Besides “proper” work, there are so many pet projects I want to work on (or get started on, even), but it’s just not happening. While wanting to do one or more side projects, you still have to make a living. Can there be a balance? Am I balancing it well enough? Feel free to give me any pointers you may have in that respect. Judging by the lack of updates here (despite quite a bit of recent experimentation that might be worth reporting) and lack of activity elsewhere, I’ve not been doing much else but work. Is that healthy?

Work and home

I work from home, which has been hectic lately too. After moving home last year, all the little things that come with that have needed doing; finding homes for things, getting rid of stuff that we no longer need, the little bits of DIY, the garden (not that we have much of one), visits from friends and family, and so on.

Usually, work and home don’t mix. I think I’ve managed quite well over recent weeks, sticking to deadlines despite distractions. Continuing to successfully juggle work and free time has become the issue now I think. While some people really need to separate work and home stuff in order to get things done, I’ve always found that I can be productive on both accounts if I’m organised about it. That’s where things have fallen apart – organisation.

Getting some traction

It hasn’t helped that I’ve pretty much abandoned my flipbook since we moved home. I still list tasks in it every now and then, but I no longer get the “I’ll take that on-board but deal with it later” filing mentality or the daily prioritisation of the things I have to do, both of which the flipbook provided.

So, I’m going to start using my flipbook again. I haven’t really gotten on with the other productivity tools I’ve tried. I’ll often fail to open Sunbird for days or weeks. Open Workbench seems like overkill. Basecamp, as wonderful as it might be, doesn’t fit in my pocket like my flipbook. So, that’s step one – get organised again.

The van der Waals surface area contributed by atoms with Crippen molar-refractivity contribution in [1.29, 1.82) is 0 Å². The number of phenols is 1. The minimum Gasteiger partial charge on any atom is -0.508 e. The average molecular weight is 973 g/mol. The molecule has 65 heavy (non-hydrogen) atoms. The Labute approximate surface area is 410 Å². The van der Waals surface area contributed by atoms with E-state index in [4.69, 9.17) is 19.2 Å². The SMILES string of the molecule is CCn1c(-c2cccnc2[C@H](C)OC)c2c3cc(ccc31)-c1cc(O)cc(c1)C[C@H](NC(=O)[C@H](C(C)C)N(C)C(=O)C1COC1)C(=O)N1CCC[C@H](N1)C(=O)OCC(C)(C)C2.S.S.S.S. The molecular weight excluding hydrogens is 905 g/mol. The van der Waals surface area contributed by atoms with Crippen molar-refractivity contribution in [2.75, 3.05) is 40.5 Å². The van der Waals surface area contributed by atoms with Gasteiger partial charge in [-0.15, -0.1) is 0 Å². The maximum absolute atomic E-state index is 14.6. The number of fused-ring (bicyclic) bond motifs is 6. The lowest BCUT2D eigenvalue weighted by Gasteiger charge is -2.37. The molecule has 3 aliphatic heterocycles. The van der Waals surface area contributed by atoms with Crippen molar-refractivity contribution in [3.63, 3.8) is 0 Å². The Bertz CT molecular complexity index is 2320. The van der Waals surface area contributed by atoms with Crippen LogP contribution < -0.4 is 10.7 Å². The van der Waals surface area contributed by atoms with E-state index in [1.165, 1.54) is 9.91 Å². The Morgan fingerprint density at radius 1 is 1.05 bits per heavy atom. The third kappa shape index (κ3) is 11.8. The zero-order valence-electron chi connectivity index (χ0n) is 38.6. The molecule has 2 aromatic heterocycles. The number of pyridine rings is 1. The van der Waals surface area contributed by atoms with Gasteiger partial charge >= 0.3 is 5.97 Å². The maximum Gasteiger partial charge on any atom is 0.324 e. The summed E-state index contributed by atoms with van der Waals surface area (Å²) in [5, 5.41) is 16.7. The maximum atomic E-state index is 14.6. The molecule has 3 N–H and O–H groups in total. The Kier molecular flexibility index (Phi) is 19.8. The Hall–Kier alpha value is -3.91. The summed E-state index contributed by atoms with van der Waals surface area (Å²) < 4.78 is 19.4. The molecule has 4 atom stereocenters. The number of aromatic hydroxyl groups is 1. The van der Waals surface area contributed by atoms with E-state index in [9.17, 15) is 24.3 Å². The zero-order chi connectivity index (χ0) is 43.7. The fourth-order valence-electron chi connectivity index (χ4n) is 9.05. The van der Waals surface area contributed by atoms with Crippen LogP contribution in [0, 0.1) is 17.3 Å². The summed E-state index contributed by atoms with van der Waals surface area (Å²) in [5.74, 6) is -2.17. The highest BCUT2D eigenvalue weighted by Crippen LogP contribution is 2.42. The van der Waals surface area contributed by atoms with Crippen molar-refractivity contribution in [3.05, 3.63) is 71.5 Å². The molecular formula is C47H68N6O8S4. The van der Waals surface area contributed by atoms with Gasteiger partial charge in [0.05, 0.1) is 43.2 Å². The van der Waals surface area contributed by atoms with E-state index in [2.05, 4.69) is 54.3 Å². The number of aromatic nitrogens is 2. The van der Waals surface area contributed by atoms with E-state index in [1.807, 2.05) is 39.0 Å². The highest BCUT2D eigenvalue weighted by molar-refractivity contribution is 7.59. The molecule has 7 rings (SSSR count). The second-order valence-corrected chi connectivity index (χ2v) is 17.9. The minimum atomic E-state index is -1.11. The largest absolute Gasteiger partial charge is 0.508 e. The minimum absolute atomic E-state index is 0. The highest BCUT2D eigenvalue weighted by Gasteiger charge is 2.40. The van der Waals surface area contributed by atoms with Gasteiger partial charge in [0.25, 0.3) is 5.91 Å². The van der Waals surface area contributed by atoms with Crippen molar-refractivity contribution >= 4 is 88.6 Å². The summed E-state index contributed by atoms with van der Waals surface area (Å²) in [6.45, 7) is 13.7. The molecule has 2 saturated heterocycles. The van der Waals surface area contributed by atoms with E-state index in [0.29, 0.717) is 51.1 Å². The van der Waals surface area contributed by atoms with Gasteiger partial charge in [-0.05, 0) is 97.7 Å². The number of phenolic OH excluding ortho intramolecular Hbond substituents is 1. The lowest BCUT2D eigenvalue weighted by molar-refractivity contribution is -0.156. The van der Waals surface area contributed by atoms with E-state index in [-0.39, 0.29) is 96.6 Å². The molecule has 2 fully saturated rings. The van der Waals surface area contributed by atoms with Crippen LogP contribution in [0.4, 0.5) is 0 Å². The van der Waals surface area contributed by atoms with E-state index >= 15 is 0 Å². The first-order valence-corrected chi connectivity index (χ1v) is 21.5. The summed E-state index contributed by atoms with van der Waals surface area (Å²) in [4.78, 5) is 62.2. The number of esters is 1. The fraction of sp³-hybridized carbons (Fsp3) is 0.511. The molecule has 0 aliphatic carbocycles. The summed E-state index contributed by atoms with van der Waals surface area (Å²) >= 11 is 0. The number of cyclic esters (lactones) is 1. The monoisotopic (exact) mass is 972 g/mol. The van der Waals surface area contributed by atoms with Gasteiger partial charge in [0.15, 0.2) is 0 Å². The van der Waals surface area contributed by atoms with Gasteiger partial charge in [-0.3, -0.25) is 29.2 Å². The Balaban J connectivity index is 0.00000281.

I think I also need to set myself some goals, or give myself a new challenge. I’ve been considering something for some time now – a slight shift from Web Design. I’m not sure I’m quite ready for that yet though – I still need to make a living. So, setting realistic goals it is for the meantime.

First and foremost, I think I need to focus on getting more on top of work. I feel quite comfortable with it at the moment, but being complacent can sneak up behind you and bite you on the arse. So, I want to get ahead of the game.

I’ve managed to half-finish a few blog posts over the last couple of months, but almost nothing has been published. I’m hoping to change that. Everyone needs an outlet, and I think it can be really helpful and motivating to get a regular dialogue going. I’m going to try to post things without being my usual perfectionist self and see how that goes.

On @media 2006

Being as I’ve mentioned @media, I may as well tag this on the end as I never did write a post-@media post this year. Suffice to say that I thoroughly enjoyed it. If I met you for the first time, it was a pleasure. If I already knew you, it was a pleasure again.

Now, who wanted copies of this photo?

Quick Tip: Sage and the Feed Pseudo-Protocol

I recently ran into a couple of problems with Sage, the lightweight feedreader extension for Firefox. Sage wouldn’t parse some of my feeds.

One of the problems was down to Sage not understanding the URL for the feed because the “feed” protocol had been added to the address. For example:
feed:http://www.domain.tld/myfeed.xml

You can get Sage to behave by simply removing the feed protocol from the start of the URL. Easy peasy!

Incidentally, I submitted a bug report on the Sage project about the feed protocol and it should be straightforward to solve, so I’m hoping Sage will soon be updated with a fix.